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Service, with a smile; Gardner native, 95, served in WWII, operated B & B.

Byline: Lynne Klaft

LEOMINSTER - Claire C. Tousignant has seen and done an extraordinary number of things in her 95 years - from meeting Eleanor Roosevelt to nursing sailors during World War II, seeing a man land on the moon and marrying the true love of her life at 93.

But what stands out in her mind most began when her son, then 17, was injured in a car accident in the late 1960s.

"His brain was traumatically injured and he was in a coma for nine weeks. At that time there was no treatment other than being in a nursing home," said Mrs. Tousignant.

During this time she met eight other families who had children with traumatic brain injuries.

"We got together and knew that something had to be done. We went to Washington, we went to the Statehouse, and nothing came of it. So we banded together and started the Massachusetts Brain Injury Foundation," she said.

The foundation, now the Brain Injury Association of Massachusetts, was one of the first in the nation, is still active today and provides support groups for parents and research funding.

"We have a national foundation now and what's wonderful is that more doctors have gone into the field, hospitals know how to treat these injuries and research is being done. I believe one is born with one mission in life - to leave the world a better place, and that's the one thing I hope I have done," Mrs. Tousignant said.

Her son is alive today and living in a group home with round-the-clock care.

And there is more to Mrs. Tousignant's life story.

Born and raised in Gardner as Claire Corona Lamoureux, Mrs. Tousignant remembers at age 7 waiting for the first ice cube to be formed in the new refrigerator in the family kitchen.

"Before that, you had an iceman come and bring a big piece of ice to put in your icebox," she said.

"I was born with a spirit of adventure, which my father had. I went to college in Canada because it was a choice of a Catholic college in Lowell or Ottawa. My uncle was a priest there. It was a new country, a new adventure," she said.

She graduated in 1938 as a registered nurse and then moved back to Massachusetts to take up a new position.

"It was called the Pratt Diagnostic Hospital (in Boston) and now it's known as the New England Medical Center. Then I wanted a change so worked at Phillips House, the private wing of Mass General. It was a very interesting place to work, met some interesting people there," said Mrs. Tousignant with a twinkle in her eye.

She escorted Eleanor Roosevelt to her son's room at Phillips House. The first lady's son was recovering from a car accident and Mrs. Tousignant heard him say to Mrs. Roosevelt, "What did the old man say?" referring to President Franklin Delano Roosevelt.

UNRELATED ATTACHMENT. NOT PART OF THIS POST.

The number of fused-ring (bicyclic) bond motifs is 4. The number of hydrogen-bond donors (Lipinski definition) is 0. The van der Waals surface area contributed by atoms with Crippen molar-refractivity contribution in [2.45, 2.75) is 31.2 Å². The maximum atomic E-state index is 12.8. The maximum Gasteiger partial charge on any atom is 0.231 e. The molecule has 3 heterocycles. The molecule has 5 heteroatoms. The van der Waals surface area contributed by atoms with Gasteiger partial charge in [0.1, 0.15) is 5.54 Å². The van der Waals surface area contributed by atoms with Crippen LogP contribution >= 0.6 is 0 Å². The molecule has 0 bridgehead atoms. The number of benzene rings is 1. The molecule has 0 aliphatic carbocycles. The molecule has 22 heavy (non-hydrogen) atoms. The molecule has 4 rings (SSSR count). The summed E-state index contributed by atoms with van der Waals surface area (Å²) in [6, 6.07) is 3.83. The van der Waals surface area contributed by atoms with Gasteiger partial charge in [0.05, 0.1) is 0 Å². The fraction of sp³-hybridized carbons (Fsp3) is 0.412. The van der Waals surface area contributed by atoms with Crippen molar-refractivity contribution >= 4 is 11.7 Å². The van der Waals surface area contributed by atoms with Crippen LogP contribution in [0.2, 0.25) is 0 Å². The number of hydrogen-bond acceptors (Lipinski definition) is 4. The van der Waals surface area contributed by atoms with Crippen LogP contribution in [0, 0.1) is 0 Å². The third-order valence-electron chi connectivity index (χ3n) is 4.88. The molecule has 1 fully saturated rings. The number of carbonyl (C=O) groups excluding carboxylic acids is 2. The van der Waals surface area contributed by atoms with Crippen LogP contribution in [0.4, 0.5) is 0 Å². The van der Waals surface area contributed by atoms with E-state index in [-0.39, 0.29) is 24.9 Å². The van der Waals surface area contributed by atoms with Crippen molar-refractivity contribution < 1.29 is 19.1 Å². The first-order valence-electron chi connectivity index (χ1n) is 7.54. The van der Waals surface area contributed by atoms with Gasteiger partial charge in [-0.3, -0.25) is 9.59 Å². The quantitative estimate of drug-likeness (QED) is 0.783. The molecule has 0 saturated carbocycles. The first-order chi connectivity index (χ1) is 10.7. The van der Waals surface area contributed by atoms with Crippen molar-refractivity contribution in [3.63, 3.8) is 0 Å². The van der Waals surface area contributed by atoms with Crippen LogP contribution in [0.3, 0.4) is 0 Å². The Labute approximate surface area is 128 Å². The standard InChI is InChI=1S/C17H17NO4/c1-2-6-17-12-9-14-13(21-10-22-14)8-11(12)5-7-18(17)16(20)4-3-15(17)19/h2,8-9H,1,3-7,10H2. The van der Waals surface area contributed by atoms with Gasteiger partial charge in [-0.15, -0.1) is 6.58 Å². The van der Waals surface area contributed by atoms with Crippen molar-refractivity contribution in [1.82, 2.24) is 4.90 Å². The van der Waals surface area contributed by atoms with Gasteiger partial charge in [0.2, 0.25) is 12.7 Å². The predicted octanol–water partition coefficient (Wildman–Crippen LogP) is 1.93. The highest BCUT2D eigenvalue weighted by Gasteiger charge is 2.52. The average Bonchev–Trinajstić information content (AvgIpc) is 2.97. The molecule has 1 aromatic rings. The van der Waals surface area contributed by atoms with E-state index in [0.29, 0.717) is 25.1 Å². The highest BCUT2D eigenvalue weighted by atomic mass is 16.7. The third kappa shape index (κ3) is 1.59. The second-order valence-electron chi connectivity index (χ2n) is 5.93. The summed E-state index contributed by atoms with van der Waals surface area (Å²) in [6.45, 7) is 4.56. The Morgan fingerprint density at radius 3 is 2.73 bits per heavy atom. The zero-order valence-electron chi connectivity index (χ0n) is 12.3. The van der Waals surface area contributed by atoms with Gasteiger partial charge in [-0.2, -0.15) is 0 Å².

Then World War II began. She joined the US Navy and was stationed on the USS Tranquility for four years, stopping in Hawaii and Okinawa.

During one of her leaves home to Gardner, an old friend called her and asked her out on a date. She told him that she could not, that she was going back to her ship that day.

"So he asked if he could drive me to Boston and that was the beginning of the romance!" said Mrs. Tousignant.

Letters between the two and dates after the war ended led to a wedding with Edmond Tousignant, and eventually three children.

After Mr. Tousignant retired, they moved to New Hampshire. "We called it The Farm, even though we didn't even have a cat," said Mrs. Tousignant, adding that she turned it into a bed and breakfast after becoming a little bored with rural life.

Mr. Tousignant died on The Farm in the late 1990s, leaving Mrs. Tousignant a widow after more than 50 years of marriage.

"We were always good friends with Jim and Martha Moran (of Leominster), saw them socially a lot. Two years after Ed died, Martha passed away," said Mrs. Tousignant.

She and Mr. Moran were together for seven years before marrying two years ago.

"He was brilliant. If something had not been invented yet and was needed, he invented it. We had this piece of equipment, cone-shaped, in the backyard that had gone into space and back. I thought I knew about love until I knew him, but we did have nine wonderful years together," she added.

She lives now at Sunrise Senior Living in Leominster and says she has "slowed down," but enjoys the people she meets there.

"I have lived a full life and it's been a wonderful ride. The only thing that makes me sad is thinking about the things that I will miss: what will happen with my children, my grandchildren and what will happen with our world. I am a spiritual person, have faith in God. My only prayers are ones of gratitude, I am so lucky to be here," said Mrs. Tousignant.



CUTLINE: (1) Claire C. Tousignant, above, at home in Leominster's Sunrise Senior Living, (2) and at top left, photographed as a Navy nurse in World War II and at a childhood birthday party in Gardner.
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Publication:Telegram & Gazette (Worcester, MA)
Date:Jan 18, 2013
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